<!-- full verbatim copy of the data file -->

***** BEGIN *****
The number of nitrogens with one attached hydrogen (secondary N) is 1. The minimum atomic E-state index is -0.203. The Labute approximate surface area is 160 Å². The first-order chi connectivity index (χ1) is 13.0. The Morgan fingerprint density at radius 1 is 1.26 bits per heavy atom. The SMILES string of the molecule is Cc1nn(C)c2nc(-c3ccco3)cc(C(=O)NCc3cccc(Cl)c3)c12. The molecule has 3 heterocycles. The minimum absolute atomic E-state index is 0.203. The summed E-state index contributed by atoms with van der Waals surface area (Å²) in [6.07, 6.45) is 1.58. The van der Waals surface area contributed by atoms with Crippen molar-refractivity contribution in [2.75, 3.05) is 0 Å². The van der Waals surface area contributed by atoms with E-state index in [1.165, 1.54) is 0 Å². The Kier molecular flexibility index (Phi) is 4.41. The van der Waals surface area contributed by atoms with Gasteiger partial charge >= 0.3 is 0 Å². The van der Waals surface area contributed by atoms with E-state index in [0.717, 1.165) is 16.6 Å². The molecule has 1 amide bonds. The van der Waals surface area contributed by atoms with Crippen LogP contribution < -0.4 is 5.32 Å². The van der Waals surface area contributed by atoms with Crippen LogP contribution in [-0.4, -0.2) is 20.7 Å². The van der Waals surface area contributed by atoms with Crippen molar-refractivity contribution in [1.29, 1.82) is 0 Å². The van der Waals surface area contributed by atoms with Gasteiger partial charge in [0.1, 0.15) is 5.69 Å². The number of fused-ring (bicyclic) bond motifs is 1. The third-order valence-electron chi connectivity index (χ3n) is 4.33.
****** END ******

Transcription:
The number of nitrogens with one attached hydrogen (secondary N) is 1. The minimum atomic E-state index is -0.203. The Labute approximate surface area is 160 Å². The first-order chi connectivity index (χ1) is 13.0. The Morgan fingerprint density at radius 1 is 1.26 bits per heavy atom. The SMILES string of the molecule is Cc1nn(C)c2nc(-c3ccco3)cc(C(=O)NCc3cccc(Cl)c3)c12. The molecule has 3 heterocycles. The minimum absolute atomic E-state index is 0.203. The summed E-state index contributed by atoms with van der Waals surface area (Å²) in [6.07, 6.45) is 1.58. The van der Waals surface area contributed by atoms with Crippen molar-refractivity contribution in [2.75, 3.05) is 0 Å². The van der Waals surface area contributed by atoms with E-state index in [1.165, 1.54) is 0 Å². The Kier molecular flexibility index (Phi) is 4.41. The van der Waals surface area contributed by atoms with Gasteiger partial charge >= 0.3 is 0 Å². The van der Waals surface area contributed by atoms with E-state index in [0.717, 1.165) is 16.6 Å². The molecule has 1 amide bonds. The van der Waals surface area contributed by atoms with Crippen LogP contribution < -0.4 is 5.32 Å². The van der Waals surface area contributed by atoms with Crippen LogP contribution in [-0.4, -0.2) is 20.7 Å². The van der Waals surface area contributed by atoms with Crippen molar-refractivity contribution in [1.29, 1.82) is 0 Å². The van der Waals surface area contributed by atoms with Gasteiger partial charge in [0.1, 0.15) is 5.69 Å². The number of fused-ring (bicyclic) bond motifs is 1. The third-order valence-electron chi connectivity index (χ3n) is 4.33.